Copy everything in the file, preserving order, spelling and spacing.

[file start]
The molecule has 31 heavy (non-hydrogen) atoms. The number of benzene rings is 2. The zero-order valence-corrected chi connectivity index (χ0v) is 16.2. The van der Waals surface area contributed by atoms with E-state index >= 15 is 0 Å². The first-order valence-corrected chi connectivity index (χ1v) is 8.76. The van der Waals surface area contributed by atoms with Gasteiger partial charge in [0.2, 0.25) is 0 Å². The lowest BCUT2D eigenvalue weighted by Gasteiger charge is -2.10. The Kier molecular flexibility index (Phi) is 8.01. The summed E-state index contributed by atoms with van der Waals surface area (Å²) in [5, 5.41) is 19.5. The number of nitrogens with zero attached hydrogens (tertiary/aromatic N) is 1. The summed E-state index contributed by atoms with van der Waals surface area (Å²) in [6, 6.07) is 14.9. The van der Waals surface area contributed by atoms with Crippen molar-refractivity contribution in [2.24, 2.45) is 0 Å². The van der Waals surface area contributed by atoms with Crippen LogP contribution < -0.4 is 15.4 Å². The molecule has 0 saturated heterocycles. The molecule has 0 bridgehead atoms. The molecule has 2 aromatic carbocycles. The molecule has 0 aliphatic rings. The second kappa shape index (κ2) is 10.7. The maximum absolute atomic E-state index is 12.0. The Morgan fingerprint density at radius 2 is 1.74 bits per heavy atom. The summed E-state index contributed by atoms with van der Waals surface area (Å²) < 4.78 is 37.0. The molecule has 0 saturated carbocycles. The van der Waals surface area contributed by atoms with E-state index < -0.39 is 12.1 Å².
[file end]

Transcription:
The molecule has 31 heavy (non-hydrogen) atoms. The number of benzene rings is 2. The zero-order valence-corrected chi connectivity index (χ0v) is 16.2. The van der Waals surface area contributed by atoms with E-state index >= 15 is 0 Å². The first-order valence-corrected chi connectivity index (χ1v) is 8.76. The van der Waals surface area contributed by atoms with Gasteiger partial charge in [0.2, 0.25) is 0 Å². The lowest BCUT2D eigenvalue weighted by Gasteiger charge is -2.10. The Kier molecular flexibility index (Phi) is 8.01. The summed E-state index contributed by atoms with van der Waals surface area (Å²) in [5, 5.41) is 19.5. The number of nitrogens with zero attached hydrogens (tertiary/aromatic N) is 1. The summed E-state index contributed by atoms with van der Waals surface area (Å²) in [6, 6.07) is 14.9. The van der Waals surface area contributed by atoms with Crippen molar-refractivity contribution in [2.24, 2.45) is 0 Å². The van der Waals surface area contributed by atoms with Crippen LogP contribution < -0.4 is 15.4 Å². The molecule has 0 saturated heterocycles. The molecule has 0 bridgehead atoms. The molecule has 2 aromatic carbocycles. The molecule has 0 aliphatic rings. The second kappa shape index (κ2) is 10.7. The maximum absolute atomic E-state index is 12.0. The Morgan fingerprint density at radius 2 is 1.74 bits per heavy atom. The summed E-state index contributed by atoms with van der Waals surface area (Å²) < 4.78 is 37.0. The molecule has 0 saturated carbocycles. The van der Waals surface area contributed by atoms with E-state index < -0.39 is 12.1 Å².